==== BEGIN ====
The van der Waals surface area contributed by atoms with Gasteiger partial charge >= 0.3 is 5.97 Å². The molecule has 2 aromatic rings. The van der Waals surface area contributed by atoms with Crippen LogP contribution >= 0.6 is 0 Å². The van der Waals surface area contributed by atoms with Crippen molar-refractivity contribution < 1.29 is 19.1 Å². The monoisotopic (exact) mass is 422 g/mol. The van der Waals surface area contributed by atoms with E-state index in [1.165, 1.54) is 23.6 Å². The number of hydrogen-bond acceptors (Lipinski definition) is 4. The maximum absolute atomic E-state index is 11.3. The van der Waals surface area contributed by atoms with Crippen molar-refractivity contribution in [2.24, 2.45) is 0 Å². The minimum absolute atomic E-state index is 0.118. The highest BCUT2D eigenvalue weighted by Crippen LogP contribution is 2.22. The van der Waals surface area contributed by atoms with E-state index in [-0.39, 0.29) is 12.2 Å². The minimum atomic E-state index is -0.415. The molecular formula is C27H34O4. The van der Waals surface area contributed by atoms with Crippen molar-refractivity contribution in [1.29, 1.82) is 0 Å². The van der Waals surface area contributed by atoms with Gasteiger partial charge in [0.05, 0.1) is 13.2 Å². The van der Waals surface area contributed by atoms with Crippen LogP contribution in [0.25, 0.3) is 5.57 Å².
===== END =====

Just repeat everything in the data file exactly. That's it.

The van der Waals surface area contributed by atoms with Gasteiger partial charge >= 0.3 is 5.97 Å². The molecule has 2 aromatic rings. The van der Waals surface area contributed by atoms with Crippen LogP contribution >= 0.6 is 0 Å². The van der Waals surface area contributed by atoms with Crippen molar-refractivity contribution < 1.29 is 19.1 Å². The monoisotopic (exact) mass is 422 g/mol. The van der Waals surface area contributed by atoms with E-state index in [1.165, 1.54) is 23.6 Å². The number of hydrogen-bond acceptors (Lipinski definition) is 4. The maximum absolute atomic E-state index is 11.3. The van der Waals surface area contributed by atoms with Crippen molar-refractivity contribution in [2.24, 2.45) is 0 Å². The minimum absolute atomic E-state index is 0.118. The highest BCUT2D eigenvalue weighted by Crippen LogP contribution is 2.22. The van der Waals surface area contributed by atoms with E-state index in [-0.39, 0.29) is 12.2 Å². The minimum atomic E-state index is -0.415. The molecular formula is C27H34O4. The van der Waals surface area contributed by atoms with Crippen molar-refractivity contribution in [1.29, 1.82) is 0 Å². The van der Waals surface area contributed by atoms with Gasteiger partial charge in [0.05, 0.1) is 13.2 Å². The van der Waals surface area contributed by atoms with Crippen LogP contribution in [0.25, 0.3) is 5.57 Å².